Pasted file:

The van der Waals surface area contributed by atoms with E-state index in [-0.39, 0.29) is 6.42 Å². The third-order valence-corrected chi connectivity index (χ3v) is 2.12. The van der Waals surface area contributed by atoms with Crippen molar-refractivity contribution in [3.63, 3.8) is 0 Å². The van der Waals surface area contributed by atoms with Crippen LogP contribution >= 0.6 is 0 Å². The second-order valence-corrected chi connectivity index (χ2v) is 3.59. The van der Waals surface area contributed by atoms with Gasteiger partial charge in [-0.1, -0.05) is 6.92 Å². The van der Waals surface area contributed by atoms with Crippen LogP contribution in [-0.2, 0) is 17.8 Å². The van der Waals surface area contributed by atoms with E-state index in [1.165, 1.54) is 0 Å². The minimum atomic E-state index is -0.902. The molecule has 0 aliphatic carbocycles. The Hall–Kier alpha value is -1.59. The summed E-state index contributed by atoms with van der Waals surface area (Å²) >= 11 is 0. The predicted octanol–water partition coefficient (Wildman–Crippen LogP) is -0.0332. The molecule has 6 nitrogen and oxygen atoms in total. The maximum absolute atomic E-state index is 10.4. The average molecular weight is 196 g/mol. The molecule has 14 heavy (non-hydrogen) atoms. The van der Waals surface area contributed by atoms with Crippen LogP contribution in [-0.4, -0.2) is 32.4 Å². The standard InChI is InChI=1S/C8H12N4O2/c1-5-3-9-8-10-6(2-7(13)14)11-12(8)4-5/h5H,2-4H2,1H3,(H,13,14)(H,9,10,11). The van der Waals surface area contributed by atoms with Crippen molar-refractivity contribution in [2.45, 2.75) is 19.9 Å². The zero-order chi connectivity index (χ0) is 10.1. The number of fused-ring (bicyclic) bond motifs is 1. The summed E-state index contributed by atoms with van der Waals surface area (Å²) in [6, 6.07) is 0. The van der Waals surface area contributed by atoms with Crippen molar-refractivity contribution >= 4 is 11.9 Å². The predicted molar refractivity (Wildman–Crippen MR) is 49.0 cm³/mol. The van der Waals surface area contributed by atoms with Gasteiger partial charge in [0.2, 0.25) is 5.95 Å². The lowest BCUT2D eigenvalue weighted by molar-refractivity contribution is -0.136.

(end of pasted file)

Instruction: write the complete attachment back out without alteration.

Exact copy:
The van der Waals surface area contributed by atoms with E-state index in [-0.39, 0.29) is 6.42 Å². The third-order valence-corrected chi connectivity index (χ3v) is 2.12. The van der Waals surface area contributed by atoms with Crippen molar-refractivity contribution in [3.63, 3.8) is 0 Å². The van der Waals surface area contributed by atoms with Crippen LogP contribution >= 0.6 is 0 Å². The second-order valence-corrected chi connectivity index (χ2v) is 3.59. The van der Waals surface area contributed by atoms with Gasteiger partial charge in [-0.1, -0.05) is 6.92 Å². The van der Waals surface area contributed by atoms with Crippen LogP contribution in [-0.2, 0) is 17.8 Å². The van der Waals surface area contributed by atoms with E-state index in [1.165, 1.54) is 0 Å². The minimum atomic E-state index is -0.902. The molecule has 0 aliphatic carbocycles. The Hall–Kier alpha value is -1.59. The summed E-state index contributed by atoms with van der Waals surface area (Å²) >= 11 is 0. The predicted octanol–water partition coefficient (Wildman–Crippen LogP) is -0.0332. The molecule has 6 nitrogen and oxygen atoms in total. The maximum absolute atomic E-state index is 10.4. The average molecular weight is 196 g/mol. The molecule has 14 heavy (non-hydrogen) atoms. The van der Waals surface area contributed by atoms with Crippen LogP contribution in [-0.4, -0.2) is 32.4 Å². The standard InChI is InChI=1S/C8H12N4O2/c1-5-3-9-8-10-6(2-7(13)14)11-12(8)4-5/h5H,2-4H2,1H3,(H,13,14)(H,9,10,11). The van der Waals surface area contributed by atoms with Crippen molar-refractivity contribution in [2.45, 2.75) is 19.9 Å². The zero-order chi connectivity index (χ0) is 10.1. The number of fused-ring (bicyclic) bond motifs is 1. The summed E-state index contributed by atoms with van der Waals surface area (Å²) in [6, 6.07) is 0. The van der Waals surface area contributed by atoms with Crippen molar-refractivity contribution >= 4 is 11.9 Å². The predicted molar refractivity (Wildman–Crippen MR) is 49.0 cm³/mol. The van der Waals surface area contributed by atoms with Gasteiger partial charge in [0.2, 0.25) is 5.95 Å². The lowest BCUT2D eigenvalue weighted by molar-refractivity contribution is -0.136.